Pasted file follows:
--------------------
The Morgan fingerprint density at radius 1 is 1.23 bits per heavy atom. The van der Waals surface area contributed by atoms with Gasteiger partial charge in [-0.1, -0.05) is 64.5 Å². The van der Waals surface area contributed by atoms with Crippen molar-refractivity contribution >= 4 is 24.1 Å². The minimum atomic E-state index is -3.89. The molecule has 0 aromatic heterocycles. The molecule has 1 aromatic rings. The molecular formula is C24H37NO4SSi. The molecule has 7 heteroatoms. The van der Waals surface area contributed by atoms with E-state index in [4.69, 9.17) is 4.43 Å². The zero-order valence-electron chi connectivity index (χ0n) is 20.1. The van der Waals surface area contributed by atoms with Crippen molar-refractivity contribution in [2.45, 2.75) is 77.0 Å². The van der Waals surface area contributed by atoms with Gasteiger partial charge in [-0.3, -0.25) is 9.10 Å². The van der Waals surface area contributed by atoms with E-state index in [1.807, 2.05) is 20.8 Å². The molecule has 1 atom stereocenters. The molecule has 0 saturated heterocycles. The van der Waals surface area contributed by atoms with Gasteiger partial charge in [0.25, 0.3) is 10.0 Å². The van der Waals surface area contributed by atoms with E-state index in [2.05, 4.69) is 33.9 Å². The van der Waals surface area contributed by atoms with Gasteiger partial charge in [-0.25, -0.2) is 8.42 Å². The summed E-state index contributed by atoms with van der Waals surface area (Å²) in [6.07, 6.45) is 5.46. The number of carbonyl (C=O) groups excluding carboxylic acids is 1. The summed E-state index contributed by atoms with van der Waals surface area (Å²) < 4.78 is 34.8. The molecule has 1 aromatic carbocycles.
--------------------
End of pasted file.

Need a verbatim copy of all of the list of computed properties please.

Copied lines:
The Morgan fingerprint density at radius 1 is 1.23 bits per heavy atom. The van der Waals surface area contributed by atoms with Gasteiger partial charge in [-0.1, -0.05) is 64.5 Å². The van der Waals surface area contributed by atoms with Crippen molar-refractivity contribution >= 4 is 24.1 Å². The minimum atomic E-state index is -3.89. The molecule has 0 aromatic heterocycles. The molecule has 1 aromatic rings. The molecular formula is C24H37NO4SSi. The molecule has 7 heteroatoms. The van der Waals surface area contributed by atoms with E-state index in [4.69, 9.17) is 4.43 Å². The zero-order valence-electron chi connectivity index (χ0n) is 20.1. The van der Waals surface area contributed by atoms with Crippen molar-refractivity contribution in [2.45, 2.75) is 77.0 Å². The van der Waals surface area contributed by atoms with Gasteiger partial charge in [-0.3, -0.25) is 9.10 Å². The van der Waals surface area contributed by atoms with E-state index in [1.807, 2.05) is 20.8 Å². The molecule has 1 atom stereocenters. The molecule has 0 saturated heterocycles. The van der Waals surface area contributed by atoms with Gasteiger partial charge in [0.25, 0.3) is 10.0 Å². The van der Waals surface area contributed by atoms with E-state index in [2.05, 4.69) is 33.9 Å². The van der Waals surface area contributed by atoms with Gasteiger partial charge in [-0.25, -0.2) is 8.42 Å². The summed E-state index contributed by atoms with van der Waals surface area (Å²) in [6.07, 6.45) is 5.46. The number of carbonyl (C=O) groups excluding carboxylic acids is 1. The summed E-state index contributed by atoms with van der Waals surface area (Å²) < 4.78 is 34.8. The molecule has 1 aromatic carbocycles.